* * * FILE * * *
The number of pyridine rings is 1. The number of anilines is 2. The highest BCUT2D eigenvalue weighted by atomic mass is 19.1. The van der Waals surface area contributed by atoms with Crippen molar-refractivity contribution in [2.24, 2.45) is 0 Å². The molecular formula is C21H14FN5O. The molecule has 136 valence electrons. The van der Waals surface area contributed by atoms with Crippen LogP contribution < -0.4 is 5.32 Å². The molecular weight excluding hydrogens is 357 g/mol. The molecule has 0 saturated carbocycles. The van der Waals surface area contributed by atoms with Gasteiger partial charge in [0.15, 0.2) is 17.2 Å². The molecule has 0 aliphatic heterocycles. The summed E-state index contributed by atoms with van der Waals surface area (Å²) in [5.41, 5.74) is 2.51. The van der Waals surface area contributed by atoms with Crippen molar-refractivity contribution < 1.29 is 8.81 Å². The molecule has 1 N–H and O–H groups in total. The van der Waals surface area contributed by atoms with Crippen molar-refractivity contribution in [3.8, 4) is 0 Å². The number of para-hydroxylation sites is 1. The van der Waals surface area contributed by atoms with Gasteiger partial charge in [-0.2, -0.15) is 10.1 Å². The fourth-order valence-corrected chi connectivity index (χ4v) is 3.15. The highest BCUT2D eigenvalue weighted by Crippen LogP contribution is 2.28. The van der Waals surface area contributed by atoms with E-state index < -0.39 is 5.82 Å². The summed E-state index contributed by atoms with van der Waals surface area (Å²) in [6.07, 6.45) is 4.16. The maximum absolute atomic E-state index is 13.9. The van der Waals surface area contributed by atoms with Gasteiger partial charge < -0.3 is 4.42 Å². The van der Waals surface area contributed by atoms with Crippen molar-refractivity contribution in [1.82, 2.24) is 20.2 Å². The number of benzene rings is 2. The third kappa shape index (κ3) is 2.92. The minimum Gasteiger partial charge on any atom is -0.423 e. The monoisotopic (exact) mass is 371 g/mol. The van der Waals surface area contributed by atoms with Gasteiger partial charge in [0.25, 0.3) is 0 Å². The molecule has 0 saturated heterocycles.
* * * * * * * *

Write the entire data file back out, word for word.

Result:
The number of pyridine rings is 1. The number of anilines is 2. The highest BCUT2D eigenvalue weighted by atomic mass is 19.1. The van der Waals surface area contributed by atoms with Crippen molar-refractivity contribution in [2.24, 2.45) is 0 Å². The molecular formula is C21H14FN5O. The molecule has 136 valence electrons. The van der Waals surface area contributed by atoms with Crippen LogP contribution < -0.4 is 5.32 Å². The molecular weight excluding hydrogens is 357 g/mol. The molecule has 0 saturated carbocycles. The van der Waals surface area contributed by atoms with Gasteiger partial charge in [0.15, 0.2) is 17.2 Å². The molecule has 0 aliphatic heterocycles. The summed E-state index contributed by atoms with van der Waals surface area (Å²) in [5.41, 5.74) is 2.51. The van der Waals surface area contributed by atoms with Crippen molar-refractivity contribution < 1.29 is 8.81 Å². The molecule has 1 N–H and O–H groups in total. The van der Waals surface area contributed by atoms with Crippen molar-refractivity contribution in [3.8, 4) is 0 Å². The number of para-hydroxylation sites is 1. The van der Waals surface area contributed by atoms with Gasteiger partial charge in [-0.2, -0.15) is 10.1 Å². The fourth-order valence-corrected chi connectivity index (χ4v) is 3.15. The highest BCUT2D eigenvalue weighted by Crippen LogP contribution is 2.28. The van der Waals surface area contributed by atoms with E-state index < -0.39 is 5.82 Å². The summed E-state index contributed by atoms with van der Waals surface area (Å²) in [6.07, 6.45) is 4.16. The maximum absolute atomic E-state index is 13.9. The van der Waals surface area contributed by atoms with Gasteiger partial charge < -0.3 is 4.42 Å². The van der Waals surface area contributed by atoms with Crippen molar-refractivity contribution in [1.82, 2.24) is 20.2 Å². The number of benzene rings is 2. The third kappa shape index (κ3) is 2.92. The minimum Gasteiger partial charge on any atom is -0.423 e. The monoisotopic (exact) mass is 371 g/mol. The van der Waals surface area contributed by atoms with Gasteiger partial charge in [0.25, 0.3) is 0 Å². The molecule has 0 saturated heterocycles.